The solvent is pumped by the pump 109. The temperature of the solvent is adjusted in a heat exchanger 111 and then fed in four branches to valves V7, V8, V9 and V12.

The valve V7 leads to the filter 1. The valve V7 allows the solvent to get to the drum across through filter 1.

The valve V8 leads to the filter 2. The valve V8 allows the solvent to get to the drum across through filter 2. The filter 1 is connected to the filter 2.

The valve V9 and the valve V 10 allow the solvent to get to the drum bypassing the filter 1 and the filter 2.

The valve V11 connects a button trap or bottom trap to the solvent pump.

The valve V12 allows the solvent to get to the drum across a carbon filter.

The valve V13 controls the drive of the brush in the button trap.

The valve V1 controls the connection from the tank 2 to the solvent pump 109.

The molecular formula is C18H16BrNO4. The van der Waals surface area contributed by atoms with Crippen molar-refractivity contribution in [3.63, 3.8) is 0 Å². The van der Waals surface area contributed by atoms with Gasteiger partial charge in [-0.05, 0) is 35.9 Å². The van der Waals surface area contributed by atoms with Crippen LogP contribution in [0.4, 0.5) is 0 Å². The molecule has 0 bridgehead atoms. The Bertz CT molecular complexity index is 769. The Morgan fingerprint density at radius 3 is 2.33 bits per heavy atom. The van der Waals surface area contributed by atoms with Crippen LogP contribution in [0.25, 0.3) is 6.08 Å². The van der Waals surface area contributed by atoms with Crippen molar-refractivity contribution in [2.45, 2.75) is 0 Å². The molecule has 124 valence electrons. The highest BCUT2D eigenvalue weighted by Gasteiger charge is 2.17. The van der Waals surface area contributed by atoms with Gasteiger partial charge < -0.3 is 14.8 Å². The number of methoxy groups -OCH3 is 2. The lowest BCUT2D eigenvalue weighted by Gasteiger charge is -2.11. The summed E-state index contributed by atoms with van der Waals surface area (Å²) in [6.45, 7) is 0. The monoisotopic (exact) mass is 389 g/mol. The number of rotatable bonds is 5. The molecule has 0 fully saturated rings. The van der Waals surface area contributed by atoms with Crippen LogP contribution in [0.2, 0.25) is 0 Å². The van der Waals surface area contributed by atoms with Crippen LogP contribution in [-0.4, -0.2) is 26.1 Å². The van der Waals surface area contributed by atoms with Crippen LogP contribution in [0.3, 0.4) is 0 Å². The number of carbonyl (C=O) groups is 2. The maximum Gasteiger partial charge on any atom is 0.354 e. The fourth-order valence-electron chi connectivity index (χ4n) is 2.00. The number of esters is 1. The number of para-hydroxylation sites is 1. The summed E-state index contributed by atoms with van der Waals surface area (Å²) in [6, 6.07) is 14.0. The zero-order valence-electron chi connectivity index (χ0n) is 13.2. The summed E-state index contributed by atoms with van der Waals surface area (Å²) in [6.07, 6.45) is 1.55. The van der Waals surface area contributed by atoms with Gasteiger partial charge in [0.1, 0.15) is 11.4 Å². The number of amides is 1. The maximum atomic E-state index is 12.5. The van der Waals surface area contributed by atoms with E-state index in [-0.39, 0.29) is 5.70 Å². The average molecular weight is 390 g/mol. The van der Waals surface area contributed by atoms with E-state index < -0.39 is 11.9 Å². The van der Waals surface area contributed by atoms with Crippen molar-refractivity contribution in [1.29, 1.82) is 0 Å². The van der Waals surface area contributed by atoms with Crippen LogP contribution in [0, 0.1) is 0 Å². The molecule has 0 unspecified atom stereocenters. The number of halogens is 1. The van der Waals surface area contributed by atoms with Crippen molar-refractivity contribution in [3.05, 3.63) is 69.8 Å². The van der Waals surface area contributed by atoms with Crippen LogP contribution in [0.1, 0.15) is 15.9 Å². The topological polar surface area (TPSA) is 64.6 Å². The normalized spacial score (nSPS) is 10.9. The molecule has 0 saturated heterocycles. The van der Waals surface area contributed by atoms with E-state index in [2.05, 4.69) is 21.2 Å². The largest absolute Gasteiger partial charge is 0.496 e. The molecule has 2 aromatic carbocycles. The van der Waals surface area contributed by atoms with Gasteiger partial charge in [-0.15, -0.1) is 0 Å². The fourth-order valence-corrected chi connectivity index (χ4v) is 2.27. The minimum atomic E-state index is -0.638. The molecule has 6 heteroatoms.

The valve V2 connects the tank 2 to the solvent pump.

The valve V3 connects the solvent pump to the tank 3 to allow for tank cleaning.

The valve V4 connects to the tank 2 and controls feeding the tank 2.

The valve V5 connects to the tank 1 and controls feeding the tank 2.

The valve V6 connects to the tank 3 and controls feeding the tank 2.

The valve VL allows for feeding the distillation process from tank 3.

The pump VP powers and feeds a distillation circuit.

A water separator WA is provided for separating water from the cleaning solvent.

The draining distillation DA is connected to the ventilation distillation DB.

The valve DD controls the steam supply to the distillation. The valve DT controls the steam supply to the steam heater and to the drying process. The valve DT is connected to the condenser K.